WASHINGTON — Viruses aren't always the bad guys. Sure, they can cause colds, measles, AIDS and other miseries. But with some tinkering, these tiny organisms may become a new and better way to treat cancer.
In the last few years, scientists have been genetically engineering various viruses so they attack cancer cells but leave healthy cells alone. These "oncolytic" — cancer-destroying — viruses are being tested in hundreds of terminally ill patients for whom surgery, radiation and chemotherapy have failed.
Several of these experimental viruses target malignant brain tumors, like the incurable glioma that's afflicting Sen. Edward Kennedy, D-Mass.
"The past two years have seen several major advances in oncolytic virotherapy," David Kirn, the president of Jennerex Biotherapeutics Inc., a biotechnology firm in San Francisco, reported in the journal Gene Therapy in April. "A large number of clinical trials have been carried out. Safety in humans has been demonstrated in more than 800 patients."
So far, no cancer-killing virus has received U.S. government approval for general use in humans, but dozens of clinical trials are under way to determine their safety and effectiveness.
Some could be ready for doctors to use in the next two or three years, said Dr. Frank McCormick, a cancer researcher at the University of California in San Francisco. He cautioned, however, that many hurdles remain to be overcome before viral therapy will be part of usual medical practice.
Ways must be found to defeat the body's natural immune system, which is primed to destroy invading viruses. Early results show that viruses can shrink a local tumor, but stopping cancer from spreading, or metastasizing, is much harder, McCormick said.
"The real need is systemic treatment for metastatic disease," McCormick said. "We're not there yet with this technology."
Despite the doubts, at least six species of viruses are candidates for cancer therapy.
For example, researchers are working with a harmless virus that sits in the lungs and intestines of most people. It's called a "reovirus," short for respiratory enteric orphaned virus. A Canadian company, Oncolytics Biotech, fiddles with reovirus genes to produce Reolysin, a virus that attacks a wide variety of cancers.
In a trial headed by Dr. James Markert, a neurosurgeon at the University of Alabama in Birmingham, 44 patients with brain cancer received injections of Reolysin. Preliminary results are encouraging, Markert said. "We're very optimistic that viral therapy will be one of our weapons in the fight against cancer. It could be a major piece of the puzzle."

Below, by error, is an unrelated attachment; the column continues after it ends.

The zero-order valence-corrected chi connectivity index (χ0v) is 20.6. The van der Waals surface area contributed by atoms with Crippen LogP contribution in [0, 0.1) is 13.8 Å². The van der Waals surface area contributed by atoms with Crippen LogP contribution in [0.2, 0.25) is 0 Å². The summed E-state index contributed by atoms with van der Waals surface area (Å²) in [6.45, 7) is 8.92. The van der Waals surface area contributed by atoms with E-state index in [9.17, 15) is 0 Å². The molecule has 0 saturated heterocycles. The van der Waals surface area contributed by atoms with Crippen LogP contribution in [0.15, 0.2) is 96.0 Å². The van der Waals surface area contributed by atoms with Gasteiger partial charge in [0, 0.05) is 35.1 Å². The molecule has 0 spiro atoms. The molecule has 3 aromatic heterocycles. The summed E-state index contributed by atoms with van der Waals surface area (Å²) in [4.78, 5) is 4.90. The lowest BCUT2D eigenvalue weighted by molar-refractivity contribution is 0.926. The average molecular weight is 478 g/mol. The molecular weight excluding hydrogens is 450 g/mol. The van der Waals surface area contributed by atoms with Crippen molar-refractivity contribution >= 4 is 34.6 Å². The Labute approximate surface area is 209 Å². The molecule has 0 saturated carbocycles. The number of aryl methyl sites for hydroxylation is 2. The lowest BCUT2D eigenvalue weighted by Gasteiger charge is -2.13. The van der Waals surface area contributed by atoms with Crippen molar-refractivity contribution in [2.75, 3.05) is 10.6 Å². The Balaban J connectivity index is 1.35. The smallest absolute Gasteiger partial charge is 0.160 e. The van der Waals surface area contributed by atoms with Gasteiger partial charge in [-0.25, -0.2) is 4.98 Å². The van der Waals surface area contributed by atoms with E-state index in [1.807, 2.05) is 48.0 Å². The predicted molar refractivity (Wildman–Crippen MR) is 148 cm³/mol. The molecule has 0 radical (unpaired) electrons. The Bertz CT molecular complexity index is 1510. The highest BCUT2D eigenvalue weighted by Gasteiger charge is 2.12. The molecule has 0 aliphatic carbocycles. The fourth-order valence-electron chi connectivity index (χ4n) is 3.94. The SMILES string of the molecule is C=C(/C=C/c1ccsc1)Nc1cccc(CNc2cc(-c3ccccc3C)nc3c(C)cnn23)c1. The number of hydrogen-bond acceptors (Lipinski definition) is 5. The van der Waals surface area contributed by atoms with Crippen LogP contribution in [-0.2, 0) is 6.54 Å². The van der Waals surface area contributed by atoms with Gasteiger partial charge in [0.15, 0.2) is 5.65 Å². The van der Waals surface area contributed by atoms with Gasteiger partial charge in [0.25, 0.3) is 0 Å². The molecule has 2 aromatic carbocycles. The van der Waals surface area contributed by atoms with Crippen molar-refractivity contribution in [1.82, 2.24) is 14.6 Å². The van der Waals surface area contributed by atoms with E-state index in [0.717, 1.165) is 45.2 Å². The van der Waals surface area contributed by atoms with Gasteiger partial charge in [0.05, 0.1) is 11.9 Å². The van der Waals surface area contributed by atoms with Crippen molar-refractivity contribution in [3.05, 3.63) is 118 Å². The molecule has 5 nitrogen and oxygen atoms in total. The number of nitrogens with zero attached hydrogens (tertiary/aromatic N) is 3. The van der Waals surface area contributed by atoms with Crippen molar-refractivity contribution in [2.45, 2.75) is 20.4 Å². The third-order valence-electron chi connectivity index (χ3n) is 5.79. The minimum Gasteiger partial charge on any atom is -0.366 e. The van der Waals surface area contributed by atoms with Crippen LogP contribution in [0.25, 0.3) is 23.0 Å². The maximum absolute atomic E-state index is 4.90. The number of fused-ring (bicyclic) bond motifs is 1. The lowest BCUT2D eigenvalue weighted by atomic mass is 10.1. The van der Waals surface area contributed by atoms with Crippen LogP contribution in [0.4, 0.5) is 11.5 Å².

Drs. Monica Mita and Francis Giles, at the University of Texas Health Science Center in San Antonio, are testing reovirus against bone and lung cancer.
The cancer in one of Mita's experimental patients, Kenneth Scott, has remained stable since he received an experimental injection of Reolysin a year ago.
According to Mita, the side effects of reovirus are similar to a mild cold, compared with the more serious impacts of chemotherapy.
There are multiple strategies for a virus to attack cancer, Kirn said. The virus can worm its way inside a cancer cell, multiply and kill the cell. It can act as a tiny truck or "Trojan horse," sneaking cancer-killing substances into the target cell. It can gum up the environment around a tumor so that the cancer can't spread.
Other viruses being tested as weapons against cancer include:
Markert and colleagues are testing another herpes virus, known as G207, against brain cancer. "Some patients had remarkable successes," Markert said.
In a preliminary trial, 14 end-stage liver and lung cancer patients were injected with the JX-594 virus. Half of them survived for more than eight months, well past their life expectancies of three to four months, Kirn told a meeting of the American Gene Therapy Association in Boston in May.
"This is the first oncolytic virus product approved by a governmental agency for human use," Kirn reported.
China is "more open-minded about trying these novel biological therapies than people here," McCormick said. China requires only that a drug reduce the size of a cancerous tumor, not necessarily prove that it prolongs a patient's life.
"Getting approval based on patient survival is very different than just showing a shrinking of tumors," McCormick said. "Rightly, our FDA would not approve that sort of thing."